OTTAWA Feb 14 (Reuters) - Canada said on Thursday it was close to unveiling long-delayed rules on greenhouse gas emissions from the oil sands, a move that could help persuade U.S. skeptics that Ottawa is serious about curbing climate change.
High-profile protesters, citing what they say is Canada's poor green record, want President Barack Obama to block TransCanada Corp's proposed Keystone XL pipeline from the Alberta oil sands to the Gulf Coast.
Obama made clear in his State of the Union speech this week that he wanted to focus on climate change, and David Jacobson, U.S. ambassador in Ottawa, said Canada needed to do more to curb emissions.
The Conservative government, which together with the province of Alberta insists it serious about tackling global warming, has repeatedly delayed the release of proposed rules to curb emissions from the oil and gas sector.
"We're going to be moving on that and that, I think, will send a signal not only to the Americans but to the world that we're very serious about this issue," Natural Resources Minister Joe Oliver told reporters.
Minutes earlier, Environment Minister Peter Kent told the House of Commons that "we are now well into, and very close to finalizing, regulations for the oil and gas sector". He did not give details.
Canada is the biggest supplier of energy to the United States and sits on the world's third-largest reserves of crude. Much of it is in the clay-like tar sands of Alberta and needs large amounts of energy to extract.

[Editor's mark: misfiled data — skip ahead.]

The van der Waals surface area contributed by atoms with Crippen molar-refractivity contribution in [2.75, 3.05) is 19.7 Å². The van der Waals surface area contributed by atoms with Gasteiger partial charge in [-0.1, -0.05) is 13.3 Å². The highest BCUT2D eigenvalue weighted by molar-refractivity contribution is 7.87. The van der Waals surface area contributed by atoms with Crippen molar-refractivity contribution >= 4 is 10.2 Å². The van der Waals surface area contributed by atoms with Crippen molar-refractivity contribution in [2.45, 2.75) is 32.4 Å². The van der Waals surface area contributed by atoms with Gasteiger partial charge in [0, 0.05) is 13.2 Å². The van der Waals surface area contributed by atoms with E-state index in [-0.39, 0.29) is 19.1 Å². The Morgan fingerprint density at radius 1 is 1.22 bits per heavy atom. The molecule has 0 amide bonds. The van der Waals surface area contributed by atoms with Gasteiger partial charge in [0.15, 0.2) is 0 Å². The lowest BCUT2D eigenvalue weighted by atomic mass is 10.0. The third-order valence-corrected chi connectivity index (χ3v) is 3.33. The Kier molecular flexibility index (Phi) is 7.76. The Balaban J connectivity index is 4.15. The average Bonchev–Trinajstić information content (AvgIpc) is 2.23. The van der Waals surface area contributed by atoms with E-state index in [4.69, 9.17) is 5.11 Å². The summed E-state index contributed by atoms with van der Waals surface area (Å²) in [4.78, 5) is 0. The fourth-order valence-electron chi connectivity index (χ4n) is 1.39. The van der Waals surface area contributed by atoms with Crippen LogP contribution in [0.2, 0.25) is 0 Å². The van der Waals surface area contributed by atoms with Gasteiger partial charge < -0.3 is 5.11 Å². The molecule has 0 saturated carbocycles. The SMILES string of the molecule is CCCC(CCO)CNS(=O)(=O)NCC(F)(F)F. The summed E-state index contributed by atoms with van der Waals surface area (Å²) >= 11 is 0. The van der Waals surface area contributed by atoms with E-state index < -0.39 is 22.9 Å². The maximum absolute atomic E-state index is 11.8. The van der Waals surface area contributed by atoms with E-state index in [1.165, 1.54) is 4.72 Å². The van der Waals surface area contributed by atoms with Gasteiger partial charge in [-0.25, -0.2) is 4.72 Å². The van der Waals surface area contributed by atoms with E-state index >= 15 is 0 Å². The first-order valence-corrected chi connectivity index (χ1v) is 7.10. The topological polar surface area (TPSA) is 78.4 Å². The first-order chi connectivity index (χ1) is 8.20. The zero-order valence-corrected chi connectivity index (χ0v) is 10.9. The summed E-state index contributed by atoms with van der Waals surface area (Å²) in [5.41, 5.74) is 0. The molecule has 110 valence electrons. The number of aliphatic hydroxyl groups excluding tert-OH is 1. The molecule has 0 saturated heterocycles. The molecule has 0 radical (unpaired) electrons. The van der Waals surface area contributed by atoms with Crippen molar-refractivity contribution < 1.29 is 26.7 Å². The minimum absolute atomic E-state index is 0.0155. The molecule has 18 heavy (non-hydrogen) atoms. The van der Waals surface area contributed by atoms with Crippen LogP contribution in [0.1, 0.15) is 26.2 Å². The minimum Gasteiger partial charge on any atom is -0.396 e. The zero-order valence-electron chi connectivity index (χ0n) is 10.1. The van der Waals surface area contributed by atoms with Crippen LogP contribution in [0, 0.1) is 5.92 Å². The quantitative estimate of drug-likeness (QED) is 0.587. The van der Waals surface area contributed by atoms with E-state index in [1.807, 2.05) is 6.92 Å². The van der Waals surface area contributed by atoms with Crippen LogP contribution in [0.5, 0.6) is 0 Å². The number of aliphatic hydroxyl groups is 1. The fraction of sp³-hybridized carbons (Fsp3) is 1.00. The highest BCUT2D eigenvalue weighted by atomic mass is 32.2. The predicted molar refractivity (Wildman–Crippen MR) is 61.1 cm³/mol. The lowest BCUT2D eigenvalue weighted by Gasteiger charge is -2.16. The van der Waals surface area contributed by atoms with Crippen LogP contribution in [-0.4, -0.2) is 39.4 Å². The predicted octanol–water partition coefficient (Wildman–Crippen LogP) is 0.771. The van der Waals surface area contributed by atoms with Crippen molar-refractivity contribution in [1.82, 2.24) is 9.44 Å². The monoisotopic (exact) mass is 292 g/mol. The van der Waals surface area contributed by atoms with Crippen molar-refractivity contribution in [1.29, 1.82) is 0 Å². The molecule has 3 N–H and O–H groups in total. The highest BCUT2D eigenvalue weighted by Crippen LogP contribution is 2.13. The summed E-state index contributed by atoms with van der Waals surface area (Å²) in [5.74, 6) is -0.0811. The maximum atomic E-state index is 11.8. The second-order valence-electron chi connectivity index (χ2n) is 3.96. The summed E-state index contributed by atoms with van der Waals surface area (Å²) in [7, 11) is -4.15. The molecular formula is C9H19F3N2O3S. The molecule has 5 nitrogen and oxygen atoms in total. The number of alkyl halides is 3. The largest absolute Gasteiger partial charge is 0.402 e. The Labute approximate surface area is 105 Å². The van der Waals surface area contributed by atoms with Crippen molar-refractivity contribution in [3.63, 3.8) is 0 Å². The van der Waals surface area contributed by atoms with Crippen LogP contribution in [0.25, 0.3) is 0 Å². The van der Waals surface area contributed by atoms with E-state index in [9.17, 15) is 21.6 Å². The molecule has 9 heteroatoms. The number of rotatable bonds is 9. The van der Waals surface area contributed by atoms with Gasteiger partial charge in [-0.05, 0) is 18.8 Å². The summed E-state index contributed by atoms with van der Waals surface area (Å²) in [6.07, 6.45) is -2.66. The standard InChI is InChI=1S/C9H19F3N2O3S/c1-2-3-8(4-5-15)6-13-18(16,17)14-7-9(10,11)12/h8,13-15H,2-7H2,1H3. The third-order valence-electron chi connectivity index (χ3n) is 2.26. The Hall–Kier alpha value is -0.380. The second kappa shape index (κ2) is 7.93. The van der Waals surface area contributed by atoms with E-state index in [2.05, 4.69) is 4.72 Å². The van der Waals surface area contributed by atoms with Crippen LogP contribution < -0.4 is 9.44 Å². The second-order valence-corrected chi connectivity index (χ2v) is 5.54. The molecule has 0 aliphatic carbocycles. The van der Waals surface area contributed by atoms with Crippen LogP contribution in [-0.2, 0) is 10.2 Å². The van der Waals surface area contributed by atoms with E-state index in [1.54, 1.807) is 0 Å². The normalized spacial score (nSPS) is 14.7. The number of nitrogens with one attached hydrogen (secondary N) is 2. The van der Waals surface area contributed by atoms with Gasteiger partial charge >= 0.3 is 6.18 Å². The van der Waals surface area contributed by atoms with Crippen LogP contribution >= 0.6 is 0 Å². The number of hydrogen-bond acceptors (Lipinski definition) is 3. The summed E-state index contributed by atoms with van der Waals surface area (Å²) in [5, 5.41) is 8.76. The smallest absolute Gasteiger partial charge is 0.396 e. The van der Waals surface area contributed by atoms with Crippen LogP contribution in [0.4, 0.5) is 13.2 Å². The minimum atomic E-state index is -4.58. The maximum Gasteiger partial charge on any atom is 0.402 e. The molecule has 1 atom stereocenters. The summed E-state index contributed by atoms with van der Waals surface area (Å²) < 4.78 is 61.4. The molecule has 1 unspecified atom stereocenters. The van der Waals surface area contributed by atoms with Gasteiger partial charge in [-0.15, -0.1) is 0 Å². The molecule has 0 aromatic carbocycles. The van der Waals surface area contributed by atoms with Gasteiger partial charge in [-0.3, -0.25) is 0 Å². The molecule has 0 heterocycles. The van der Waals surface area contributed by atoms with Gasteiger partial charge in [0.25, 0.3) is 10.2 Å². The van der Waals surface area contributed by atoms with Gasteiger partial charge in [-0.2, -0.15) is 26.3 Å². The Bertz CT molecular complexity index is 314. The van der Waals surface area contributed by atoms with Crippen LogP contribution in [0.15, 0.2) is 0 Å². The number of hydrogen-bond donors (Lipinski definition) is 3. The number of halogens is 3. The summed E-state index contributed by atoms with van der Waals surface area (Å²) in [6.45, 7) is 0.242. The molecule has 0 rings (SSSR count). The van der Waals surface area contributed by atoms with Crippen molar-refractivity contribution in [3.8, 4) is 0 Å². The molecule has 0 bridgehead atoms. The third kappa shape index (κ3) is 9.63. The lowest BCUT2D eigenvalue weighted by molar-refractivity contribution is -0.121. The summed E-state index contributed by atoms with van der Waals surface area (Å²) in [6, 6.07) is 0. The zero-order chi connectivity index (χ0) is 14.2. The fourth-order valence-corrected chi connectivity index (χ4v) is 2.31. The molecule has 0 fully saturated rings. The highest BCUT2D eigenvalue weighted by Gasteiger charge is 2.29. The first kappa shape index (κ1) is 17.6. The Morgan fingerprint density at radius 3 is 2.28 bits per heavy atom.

Canada says it will cut output of greenhouse gases by 17 percent of 2005 levels by 2020, a goal that even Kent admits cannot be reached unless the government and the energy industry do more.
Environmentalists are skeptical about how serious Ottawa really is about clamping down on the energy sector, given the Conservatives' close ties with the industry and their determination to increase exports of oil and gas.
U.S. officials say a final decision on Keystone is unlikely before the middle of the year. Jacobson told reporters in Toronto on Thursday that his comments about Canada doing more on climate change were not a threat.
The Globe and Mail newspaper, noting that the United States is the world's second largest producer of greenhouse gases, said "it feels like Canada has been singled out as a convenient example of President Obama's new determination on climate change. But the potential damage to Canada is out of proportion with a message that verges on double-talk."